Leah Lakshmi Piepzna-Samarasinha was born in Northeastern United States, and now resides in Toronto, Ontario. Their ethnic heritage is Burgher/Tamil Sri Lankan and Irish/Roma. In addition to writing, teaching and cultural work, she/they is a spoken-word artist who has performed throughout Canada and the United States. They/she holds an MFA in Creative Writing from Mills College. In the fall of 2018, Piepzna-Samarasinha published a collection of essays entitled Care Work: Dreaming Disability Justice. Expanding on this title, they published The Future is Disabled: Prophecies, Love Notes, and Mourning Songs in 2022. Piepzna-Samarasinha is the 2020 winner of the Jeanne Córdova Prize for Lesbian/Queer Nonfiction from the Lambda Literary organization.
Toronto: Mawenzi House, 2015.
PS8631.I46 B63 2015
In Bodymap, Lambda Award-winner Leah Lakshmi Piepzna-Samarasinha sings a queer disabled femme-of-colour love song filled with hard femme poetics and disability justice. The first book of the author to examine disability from a queer femme-of-colour lens, Bodymap contains work created and performed with Sins Invalid. Bodymap maps hard and vulnerable terrains of queer desire, survivorhood, transformative love, sick and disabled queer genius and all the homes we claim and deserve.
Awards and Honours
2015 Publishing Triangle Audre Lord Award for Lesbian Poetry (Finalist)
Toronto: TSAR Books, 2006.
PS8631 .I46 C65 2006
This long-awaited first collection of poetry by queer Sri Lankan writer and spoken-word artist Leah Lakshmi Piepzna-Samarasinha is full of the stories we’ve been waiting for. Tracing bloodlines from Sri Lanka’s civil wars to Brooklyn and Toronto streets, these fierce poems are full of heart and guts, telling raw truths about brown girl border crossings before and after 9/11, surviving abuse, mixed-race journeys and high femme rebellions. Consensual Genocide celebrates our survival and marks our rebel memories into history.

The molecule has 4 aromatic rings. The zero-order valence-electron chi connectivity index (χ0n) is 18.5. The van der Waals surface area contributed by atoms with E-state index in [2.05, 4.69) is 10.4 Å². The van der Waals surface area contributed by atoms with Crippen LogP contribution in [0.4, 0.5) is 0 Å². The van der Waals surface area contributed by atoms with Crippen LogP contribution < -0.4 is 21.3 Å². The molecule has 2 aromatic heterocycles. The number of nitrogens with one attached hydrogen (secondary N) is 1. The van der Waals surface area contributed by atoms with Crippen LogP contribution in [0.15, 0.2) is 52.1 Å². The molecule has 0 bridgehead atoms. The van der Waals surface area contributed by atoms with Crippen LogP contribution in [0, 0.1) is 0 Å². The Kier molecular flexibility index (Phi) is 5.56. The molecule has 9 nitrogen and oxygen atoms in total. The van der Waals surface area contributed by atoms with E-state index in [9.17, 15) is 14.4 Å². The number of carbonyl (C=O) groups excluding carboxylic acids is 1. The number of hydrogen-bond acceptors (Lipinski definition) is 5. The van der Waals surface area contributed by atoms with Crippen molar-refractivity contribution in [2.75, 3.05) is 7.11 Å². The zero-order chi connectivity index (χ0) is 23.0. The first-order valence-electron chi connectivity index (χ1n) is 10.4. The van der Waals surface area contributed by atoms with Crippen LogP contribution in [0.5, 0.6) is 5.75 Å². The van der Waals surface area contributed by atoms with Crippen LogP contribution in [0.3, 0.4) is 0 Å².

Love Cake: Poems
Toronto: TSAR Books, 2011.
PS8631 .I46 L69 2011
In Love Cake, [the author] explores how queer people of colour resist and transform violence through love and desire. Refusing to forget the traumas of post 9/11 Islamophobia, and Sri Lanka’s civil war, Love Cake documents the persistence of survival and beauty–especially the dangerous beauty found in queer people of colour’s lives. …
Awards and Honours
2012 Lambda Literary Award, Lesbian Poetry (Winner)
Tonguebreaker: Poems and Performance Texts
Vancouver: Arsenal Pulp Press, 2019.
PS8631 .I46 T66 2019
Publisher’s Synopsis (From its website)
In their fourth collection of poetry, Lambda Literary Award-winning poet and writer Leah Lakshmi Piepzna-Samarasinha continues her excavation of working-class queer brown femme survivorhood and desire.
Tonguebreaker is about surviving the unsurvivable: living through hate crimes, the suicides of queer kin, and the rise of fascism while falling in love and walking through your beloved’s neighbourhood in Queens. Building on her groundbreaking work in Bodymap, Tonguebreaker is an unmitigated force of disabled queer-of-colour nature, narrating disabled femme-of-colour moments on the pulloff of the 80 in West Oakland, the street, and the bed. Tonguebreaker dreams unafraid femme futures where we live — a ritual for our collective continued survival.
Dirty River: A Queer Femme of Color Dreaming Her Way Home
Vancouver: Arsenal Pulp Press, 2015.
PS8631 .I46 Z53 2015
In 1996, poet Leah Lakshmi Piepzna-Samarasinha, carrying only two backpacks, caught a Greyhound bus in America and ran away to Canada. They ended up in Toronto, where they were welcomed by a community of queer punks of colour offering promises of love and revolution, yet they remained haunted by the reasons she left home in the first place. This passionate, riveting memoir is a mixtape of dreams and nightmares, of immigration court lineups and queer South Asian dance nights; it is an intensely personal road map and an intersectional, tragicomic tale that reveals how a disabled queer woman of colour and abuse survivor navigates the dirty river of the not-so-distant past and, as the subtitle suggests, “dreams their way home.”
Awards and Honours
2016 Lambda Literary Award–Lesbian Memoir/Biography (Finalist)